PUPILS whose school was wrecked by vandals were given the opportunity to see what it would be like to put the culprits on trial.

The ten to 11 year olds from Catchgate Primary School even went to Con-sett Magistrates Court so they could stage the mock trial in a realistic setting.

The project - which the children have been working on for weeks - is part of the school's response to a Government demand for school's to encourage children to become better citizens when they grow older.

TeacherPatRiddell chose criminal damage as one of two trials the pupils enacted because it was relevant to the children.

Earlier this month the school had to be closed down for a day after vandals broke the boiler.

Governors are now considering boarding up all the windows during the summer holidays.

Pat Riddell said the youngsters have learned a lot about how the law works from the project.

She said: "They've really enjoyed themselves with this one but they've also taken a lot from it. They've been really interested, especially as we've been able to make it more real for them."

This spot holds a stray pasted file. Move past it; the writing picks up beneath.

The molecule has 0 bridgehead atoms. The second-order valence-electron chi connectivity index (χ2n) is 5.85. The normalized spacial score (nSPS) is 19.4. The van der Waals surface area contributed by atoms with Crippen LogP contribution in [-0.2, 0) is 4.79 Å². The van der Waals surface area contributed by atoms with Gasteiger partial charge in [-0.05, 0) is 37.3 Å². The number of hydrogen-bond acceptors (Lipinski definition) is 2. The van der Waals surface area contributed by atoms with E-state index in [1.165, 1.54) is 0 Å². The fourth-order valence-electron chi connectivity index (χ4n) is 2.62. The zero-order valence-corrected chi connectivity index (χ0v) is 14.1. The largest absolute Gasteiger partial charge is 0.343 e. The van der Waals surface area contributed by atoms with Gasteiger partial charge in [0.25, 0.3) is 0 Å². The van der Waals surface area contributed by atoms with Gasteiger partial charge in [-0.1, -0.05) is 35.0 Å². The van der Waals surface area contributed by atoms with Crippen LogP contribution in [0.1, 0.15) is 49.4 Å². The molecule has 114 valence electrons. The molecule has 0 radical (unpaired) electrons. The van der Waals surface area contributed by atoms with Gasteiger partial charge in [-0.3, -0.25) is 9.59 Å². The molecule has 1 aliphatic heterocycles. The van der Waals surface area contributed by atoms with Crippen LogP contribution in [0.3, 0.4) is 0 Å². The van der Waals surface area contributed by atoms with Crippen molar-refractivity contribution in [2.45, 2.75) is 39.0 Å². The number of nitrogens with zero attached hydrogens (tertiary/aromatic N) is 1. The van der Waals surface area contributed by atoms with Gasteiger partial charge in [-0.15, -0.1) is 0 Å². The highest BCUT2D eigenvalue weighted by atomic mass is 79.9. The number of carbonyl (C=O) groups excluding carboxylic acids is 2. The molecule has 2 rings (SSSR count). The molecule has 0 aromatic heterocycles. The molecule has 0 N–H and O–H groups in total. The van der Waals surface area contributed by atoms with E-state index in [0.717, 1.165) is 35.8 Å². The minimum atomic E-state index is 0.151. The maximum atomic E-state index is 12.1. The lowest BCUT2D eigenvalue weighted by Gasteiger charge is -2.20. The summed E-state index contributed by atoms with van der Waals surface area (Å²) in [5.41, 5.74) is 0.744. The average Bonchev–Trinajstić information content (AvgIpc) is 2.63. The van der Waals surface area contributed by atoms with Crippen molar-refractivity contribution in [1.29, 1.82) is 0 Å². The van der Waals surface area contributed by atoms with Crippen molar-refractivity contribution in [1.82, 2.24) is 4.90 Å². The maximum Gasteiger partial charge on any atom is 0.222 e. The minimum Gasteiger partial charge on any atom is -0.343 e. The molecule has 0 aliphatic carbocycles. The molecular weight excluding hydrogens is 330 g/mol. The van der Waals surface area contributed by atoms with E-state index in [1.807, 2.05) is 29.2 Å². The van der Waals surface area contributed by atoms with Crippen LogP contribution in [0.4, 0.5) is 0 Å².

Consett magistrate John Clark talked to the children about how the operation works.

He said: "At first they thought we wear wigs and have the power to have people hanged and things like that. But we soon got down to the reality of it and I think they learned a lot."

Other youngsters from across north Durham are also taking part in mock trials.

About 25 members of youth clubs from East Durham took part in a mock trial at Durham as part of Durham County Council's Respect crime education programme, and children from Neville's Cross Primary School in Durham City also staged a mock trial at the court.

The youngsters got the chance to act out the roles of court officials including prosecuting solicitors, def-ence lawyers, magistrates, clerk to the court and of course the defendant. One of them also took down the evidence as court reporter.